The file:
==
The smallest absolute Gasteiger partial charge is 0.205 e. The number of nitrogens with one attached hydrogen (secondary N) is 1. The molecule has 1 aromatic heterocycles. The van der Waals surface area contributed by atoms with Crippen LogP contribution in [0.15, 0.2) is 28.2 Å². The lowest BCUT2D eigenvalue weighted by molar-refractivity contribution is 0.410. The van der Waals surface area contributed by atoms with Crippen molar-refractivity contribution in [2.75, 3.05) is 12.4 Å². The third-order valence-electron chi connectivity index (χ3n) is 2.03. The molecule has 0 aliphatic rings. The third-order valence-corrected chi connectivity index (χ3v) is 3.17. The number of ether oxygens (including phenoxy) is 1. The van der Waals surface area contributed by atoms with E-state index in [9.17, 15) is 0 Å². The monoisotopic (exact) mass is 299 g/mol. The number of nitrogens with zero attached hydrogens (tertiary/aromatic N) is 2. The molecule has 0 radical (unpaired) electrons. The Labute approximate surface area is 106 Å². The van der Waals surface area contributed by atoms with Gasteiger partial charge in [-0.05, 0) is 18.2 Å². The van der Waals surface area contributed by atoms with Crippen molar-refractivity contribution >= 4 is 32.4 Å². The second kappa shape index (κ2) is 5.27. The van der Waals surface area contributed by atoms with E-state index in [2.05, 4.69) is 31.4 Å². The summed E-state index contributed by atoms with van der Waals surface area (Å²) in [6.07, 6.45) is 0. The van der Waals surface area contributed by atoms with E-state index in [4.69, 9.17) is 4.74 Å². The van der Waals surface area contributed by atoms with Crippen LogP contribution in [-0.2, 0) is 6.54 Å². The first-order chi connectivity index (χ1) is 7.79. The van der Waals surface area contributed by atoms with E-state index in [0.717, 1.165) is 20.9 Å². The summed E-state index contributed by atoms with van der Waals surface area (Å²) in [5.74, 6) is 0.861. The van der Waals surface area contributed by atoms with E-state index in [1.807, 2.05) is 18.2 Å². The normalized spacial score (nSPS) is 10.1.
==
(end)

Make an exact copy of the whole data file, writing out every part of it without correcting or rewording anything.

The smallest absolute Gasteiger partial charge is 0.205 e. The number of nitrogens with one attached hydrogen (secondary N) is 1. The molecule has 1 aromatic heterocycles. The van der Waals surface area contributed by atoms with Crippen LogP contribution in [0.15, 0.2) is 28.2 Å². The lowest BCUT2D eigenvalue weighted by molar-refractivity contribution is 0.410. The van der Waals surface area contributed by atoms with Crippen molar-refractivity contribution in [2.75, 3.05) is 12.4 Å². The third-order valence-electron chi connectivity index (χ3n) is 2.03. The molecule has 0 aliphatic rings. The third-order valence-corrected chi connectivity index (χ3v) is 3.17. The number of ether oxygens (including phenoxy) is 1. The van der Waals surface area contributed by atoms with E-state index in [9.17, 15) is 0 Å². The monoisotopic (exact) mass is 299 g/mol. The number of nitrogens with zero attached hydrogens (tertiary/aromatic N) is 2. The molecule has 0 radical (unpaired) electrons. The Labute approximate surface area is 106 Å². The van der Waals surface area contributed by atoms with Gasteiger partial charge in [-0.05, 0) is 18.2 Å². The van der Waals surface area contributed by atoms with Crippen molar-refractivity contribution >= 4 is 32.4 Å². The second kappa shape index (κ2) is 5.27. The van der Waals surface area contributed by atoms with E-state index in [2.05, 4.69) is 31.4 Å². The summed E-state index contributed by atoms with van der Waals surface area (Å²) in [6.07, 6.45) is 0. The van der Waals surface area contributed by atoms with E-state index in [4.69, 9.17) is 4.74 Å². The van der Waals surface area contributed by atoms with Crippen LogP contribution in [-0.2, 0) is 6.54 Å². The first-order chi connectivity index (χ1) is 7.79. The van der Waals surface area contributed by atoms with E-state index in [0.717, 1.165) is 20.9 Å². The summed E-state index contributed by atoms with van der Waals surface area (Å²) in [5.74, 6) is 0.861. The van der Waals surface area contributed by atoms with E-state index in [1.807, 2.05) is 18.2 Å². The normalized spacial score (nSPS) is 10.1.